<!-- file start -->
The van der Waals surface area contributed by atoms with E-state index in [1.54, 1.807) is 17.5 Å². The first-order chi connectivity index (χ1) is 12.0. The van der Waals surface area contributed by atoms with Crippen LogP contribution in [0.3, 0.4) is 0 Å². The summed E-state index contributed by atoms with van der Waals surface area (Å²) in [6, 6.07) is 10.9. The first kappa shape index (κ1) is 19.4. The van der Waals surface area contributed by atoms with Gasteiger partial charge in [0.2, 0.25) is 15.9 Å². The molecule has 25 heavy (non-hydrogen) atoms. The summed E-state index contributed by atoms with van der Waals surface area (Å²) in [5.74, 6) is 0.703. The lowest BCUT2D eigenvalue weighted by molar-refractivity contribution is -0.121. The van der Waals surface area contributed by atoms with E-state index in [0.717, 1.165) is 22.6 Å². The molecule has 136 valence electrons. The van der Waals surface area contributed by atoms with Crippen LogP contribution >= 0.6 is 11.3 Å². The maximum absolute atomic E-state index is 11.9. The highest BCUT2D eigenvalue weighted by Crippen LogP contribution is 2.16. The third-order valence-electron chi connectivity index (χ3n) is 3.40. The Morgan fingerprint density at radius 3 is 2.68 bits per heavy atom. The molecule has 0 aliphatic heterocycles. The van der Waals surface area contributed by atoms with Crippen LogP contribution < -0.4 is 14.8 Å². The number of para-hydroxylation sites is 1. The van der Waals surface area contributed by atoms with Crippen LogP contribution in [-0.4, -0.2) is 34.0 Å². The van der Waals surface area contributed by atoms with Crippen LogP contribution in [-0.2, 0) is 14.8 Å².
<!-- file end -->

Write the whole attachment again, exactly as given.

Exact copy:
The van der Waals surface area contributed by atoms with E-state index in [1.54, 1.807) is 17.5 Å². The first-order chi connectivity index (χ1) is 12.0. The van der Waals surface area contributed by atoms with Crippen LogP contribution in [0.3, 0.4) is 0 Å². The summed E-state index contributed by atoms with van der Waals surface area (Å²) in [6, 6.07) is 10.9. The first kappa shape index (κ1) is 19.4. The van der Waals surface area contributed by atoms with Gasteiger partial charge in [0.2, 0.25) is 15.9 Å². The molecule has 25 heavy (non-hydrogen) atoms. The summed E-state index contributed by atoms with van der Waals surface area (Å²) in [5.74, 6) is 0.703. The lowest BCUT2D eigenvalue weighted by molar-refractivity contribution is -0.121. The van der Waals surface area contributed by atoms with E-state index in [0.717, 1.165) is 22.6 Å². The molecule has 136 valence electrons. The van der Waals surface area contributed by atoms with Crippen LogP contribution >= 0.6 is 11.3 Å². The maximum absolute atomic E-state index is 11.9. The highest BCUT2D eigenvalue weighted by Crippen LogP contribution is 2.16. The third-order valence-electron chi connectivity index (χ3n) is 3.40. The Morgan fingerprint density at radius 3 is 2.68 bits per heavy atom. The molecule has 0 aliphatic heterocycles. The van der Waals surface area contributed by atoms with Crippen LogP contribution < -0.4 is 14.8 Å². The number of para-hydroxylation sites is 1. The van der Waals surface area contributed by atoms with Crippen LogP contribution in [-0.4, -0.2) is 34.0 Å². The van der Waals surface area contributed by atoms with Crippen LogP contribution in [-0.2, 0) is 14.8 Å².